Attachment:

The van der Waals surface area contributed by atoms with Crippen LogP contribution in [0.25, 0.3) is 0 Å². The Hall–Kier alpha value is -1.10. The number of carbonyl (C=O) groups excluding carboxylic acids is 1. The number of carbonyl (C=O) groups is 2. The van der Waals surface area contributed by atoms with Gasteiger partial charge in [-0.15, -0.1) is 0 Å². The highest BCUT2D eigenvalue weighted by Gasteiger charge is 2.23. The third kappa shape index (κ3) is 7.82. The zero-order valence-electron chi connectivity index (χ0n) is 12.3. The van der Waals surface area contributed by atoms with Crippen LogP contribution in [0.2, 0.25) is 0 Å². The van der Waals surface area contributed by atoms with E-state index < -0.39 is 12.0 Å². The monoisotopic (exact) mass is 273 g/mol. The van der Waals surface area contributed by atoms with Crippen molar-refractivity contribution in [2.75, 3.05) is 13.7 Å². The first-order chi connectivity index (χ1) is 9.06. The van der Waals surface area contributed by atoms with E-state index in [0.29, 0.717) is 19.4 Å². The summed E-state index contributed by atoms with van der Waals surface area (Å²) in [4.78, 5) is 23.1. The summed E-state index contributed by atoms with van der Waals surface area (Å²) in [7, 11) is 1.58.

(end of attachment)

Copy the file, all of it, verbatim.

The van der Waals surface area contributed by atoms with Crippen LogP contribution in [0.25, 0.3) is 0 Å². The Hall–Kier alpha value is -1.10. The number of carbonyl (C=O) groups excluding carboxylic acids is 1. The number of carbonyl (C=O) groups is 2. The van der Waals surface area contributed by atoms with Gasteiger partial charge in [-0.15, -0.1) is 0 Å². The highest BCUT2D eigenvalue weighted by Gasteiger charge is 2.23. The third kappa shape index (κ3) is 7.82. The zero-order valence-electron chi connectivity index (χ0n) is 12.3. The van der Waals surface area contributed by atoms with Crippen LogP contribution in [0.2, 0.25) is 0 Å². The van der Waals surface area contributed by atoms with E-state index < -0.39 is 12.0 Å². The monoisotopic (exact) mass is 273 g/mol. The van der Waals surface area contributed by atoms with Crippen molar-refractivity contribution in [2.75, 3.05) is 13.7 Å². The first-order chi connectivity index (χ1) is 9.06. The van der Waals surface area contributed by atoms with E-state index in [0.29, 0.717) is 19.4 Å². The summed E-state index contributed by atoms with van der Waals surface area (Å²) in [4.78, 5) is 23.1. The summed E-state index contributed by atoms with van der Waals surface area (Å²) in [7, 11) is 1.58.